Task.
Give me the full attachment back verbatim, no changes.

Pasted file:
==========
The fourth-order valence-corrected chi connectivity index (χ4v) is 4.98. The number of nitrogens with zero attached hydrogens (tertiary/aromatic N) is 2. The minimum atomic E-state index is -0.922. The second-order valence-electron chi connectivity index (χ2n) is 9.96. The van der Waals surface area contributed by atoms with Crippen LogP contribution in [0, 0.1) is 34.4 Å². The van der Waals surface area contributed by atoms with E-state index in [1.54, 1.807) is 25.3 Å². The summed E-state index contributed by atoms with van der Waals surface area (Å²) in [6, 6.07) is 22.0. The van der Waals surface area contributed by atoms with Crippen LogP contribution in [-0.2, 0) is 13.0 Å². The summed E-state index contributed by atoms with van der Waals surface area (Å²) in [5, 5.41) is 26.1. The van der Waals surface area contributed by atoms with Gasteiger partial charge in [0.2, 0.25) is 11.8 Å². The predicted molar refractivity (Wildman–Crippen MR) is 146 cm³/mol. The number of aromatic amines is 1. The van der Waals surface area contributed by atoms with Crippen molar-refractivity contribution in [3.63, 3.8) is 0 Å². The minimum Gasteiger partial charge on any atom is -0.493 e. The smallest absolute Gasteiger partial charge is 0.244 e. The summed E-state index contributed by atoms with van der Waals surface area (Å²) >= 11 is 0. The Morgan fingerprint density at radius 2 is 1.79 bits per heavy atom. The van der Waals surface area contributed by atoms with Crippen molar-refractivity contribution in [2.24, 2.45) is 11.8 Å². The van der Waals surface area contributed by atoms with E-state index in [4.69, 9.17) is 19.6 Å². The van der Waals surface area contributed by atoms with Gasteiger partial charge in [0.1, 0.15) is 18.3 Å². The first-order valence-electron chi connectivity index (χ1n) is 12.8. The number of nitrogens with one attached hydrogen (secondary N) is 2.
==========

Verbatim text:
The fourth-order valence-corrected chi connectivity index (χ4v) is 4.98. The number of nitrogens with zero attached hydrogens (tertiary/aromatic N) is 2. The minimum atomic E-state index is -0.922. The second-order valence-electron chi connectivity index (χ2n) is 9.96. The van der Waals surface area contributed by atoms with Crippen LogP contribution in [0, 0.1) is 34.4 Å². The van der Waals surface area contributed by atoms with E-state index in [1.54, 1.807) is 25.3 Å². The summed E-state index contributed by atoms with van der Waals surface area (Å²) in [6, 6.07) is 22.0. The van der Waals surface area contributed by atoms with Crippen LogP contribution in [-0.2, 0) is 13.0 Å². The summed E-state index contributed by atoms with van der Waals surface area (Å²) in [5, 5.41) is 26.1. The van der Waals surface area contributed by atoms with Gasteiger partial charge in [0.2, 0.25) is 11.8 Å². The predicted molar refractivity (Wildman–Crippen MR) is 146 cm³/mol. The number of aromatic amines is 1. The van der Waals surface area contributed by atoms with Crippen molar-refractivity contribution in [3.63, 3.8) is 0 Å². The minimum Gasteiger partial charge on any atom is -0.493 e. The smallest absolute Gasteiger partial charge is 0.244 e. The summed E-state index contributed by atoms with van der Waals surface area (Å²) >= 11 is 0. The Morgan fingerprint density at radius 2 is 1.79 bits per heavy atom. The van der Waals surface area contributed by atoms with Crippen molar-refractivity contribution in [2.24, 2.45) is 11.8 Å². The van der Waals surface area contributed by atoms with E-state index in [4.69, 9.17) is 19.6 Å². The van der Waals surface area contributed by atoms with Gasteiger partial charge in [0.1, 0.15) is 18.3 Å². The first-order valence-electron chi connectivity index (χ1n) is 12.8. The number of nitrogens with one attached hydrogen (secondary N) is 2.